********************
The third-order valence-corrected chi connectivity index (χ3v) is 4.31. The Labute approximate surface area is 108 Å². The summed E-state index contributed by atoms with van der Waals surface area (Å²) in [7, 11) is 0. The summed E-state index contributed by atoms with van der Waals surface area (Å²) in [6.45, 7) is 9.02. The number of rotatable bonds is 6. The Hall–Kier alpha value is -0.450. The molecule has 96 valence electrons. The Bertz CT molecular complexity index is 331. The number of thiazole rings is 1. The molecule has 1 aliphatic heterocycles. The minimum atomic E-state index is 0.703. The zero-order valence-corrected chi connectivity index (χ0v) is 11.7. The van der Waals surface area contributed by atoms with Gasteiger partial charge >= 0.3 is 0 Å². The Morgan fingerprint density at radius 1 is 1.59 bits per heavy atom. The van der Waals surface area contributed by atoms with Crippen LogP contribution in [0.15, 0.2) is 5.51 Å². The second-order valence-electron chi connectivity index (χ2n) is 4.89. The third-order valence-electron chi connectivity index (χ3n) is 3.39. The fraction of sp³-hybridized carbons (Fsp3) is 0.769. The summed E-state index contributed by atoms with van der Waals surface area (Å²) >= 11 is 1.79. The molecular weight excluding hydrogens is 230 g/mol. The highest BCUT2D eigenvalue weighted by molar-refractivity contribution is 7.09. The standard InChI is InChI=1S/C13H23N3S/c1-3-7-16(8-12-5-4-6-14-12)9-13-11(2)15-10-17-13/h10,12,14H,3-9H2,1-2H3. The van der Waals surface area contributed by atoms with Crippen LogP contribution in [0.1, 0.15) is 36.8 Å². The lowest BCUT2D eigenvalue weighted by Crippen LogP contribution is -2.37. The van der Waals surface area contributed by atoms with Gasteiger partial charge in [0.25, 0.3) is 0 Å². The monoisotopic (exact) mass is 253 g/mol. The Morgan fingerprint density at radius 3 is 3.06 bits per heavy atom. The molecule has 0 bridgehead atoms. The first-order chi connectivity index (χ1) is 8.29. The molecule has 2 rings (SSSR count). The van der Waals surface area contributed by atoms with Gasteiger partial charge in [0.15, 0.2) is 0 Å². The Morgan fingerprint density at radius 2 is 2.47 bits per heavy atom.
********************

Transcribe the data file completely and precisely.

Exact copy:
The third-order valence-corrected chi connectivity index (χ3v) is 4.31. The Labute approximate surface area is 108 Å². The summed E-state index contributed by atoms with van der Waals surface area (Å²) in [7, 11) is 0. The summed E-state index contributed by atoms with van der Waals surface area (Å²) in [6.45, 7) is 9.02. The number of rotatable bonds is 6. The Hall–Kier alpha value is -0.450. The molecule has 96 valence electrons. The Bertz CT molecular complexity index is 331. The number of thiazole rings is 1. The molecule has 1 aliphatic heterocycles. The minimum atomic E-state index is 0.703. The zero-order valence-corrected chi connectivity index (χ0v) is 11.7. The van der Waals surface area contributed by atoms with Gasteiger partial charge >= 0.3 is 0 Å². The Morgan fingerprint density at radius 1 is 1.59 bits per heavy atom. The van der Waals surface area contributed by atoms with Crippen LogP contribution in [0.15, 0.2) is 5.51 Å². The second-order valence-electron chi connectivity index (χ2n) is 4.89. The third-order valence-electron chi connectivity index (χ3n) is 3.39. The fraction of sp³-hybridized carbons (Fsp3) is 0.769. The summed E-state index contributed by atoms with van der Waals surface area (Å²) >= 11 is 1.79. The molecular weight excluding hydrogens is 230 g/mol. The highest BCUT2D eigenvalue weighted by molar-refractivity contribution is 7.09. The standard InChI is InChI=1S/C13H23N3S/c1-3-7-16(8-12-5-4-6-14-12)9-13-11(2)15-10-17-13/h10,12,14H,3-9H2,1-2H3. The van der Waals surface area contributed by atoms with Crippen LogP contribution in [0.1, 0.15) is 36.8 Å². The lowest BCUT2D eigenvalue weighted by Crippen LogP contribution is -2.37. The van der Waals surface area contributed by atoms with Gasteiger partial charge in [0.25, 0.3) is 0 Å². The monoisotopic (exact) mass is 253 g/mol. The Morgan fingerprint density at radius 3 is 3.06 bits per heavy atom. The molecule has 0 bridgehead atoms. The first-order chi connectivity index (χ1) is 8.29. The molecule has 2 rings (SSSR count). The van der Waals surface area contributed by atoms with Gasteiger partial charge in [0.15, 0.2) is 0 Å². The Morgan fingerprint density at radius 2 is 2.47 bits per heavy atom.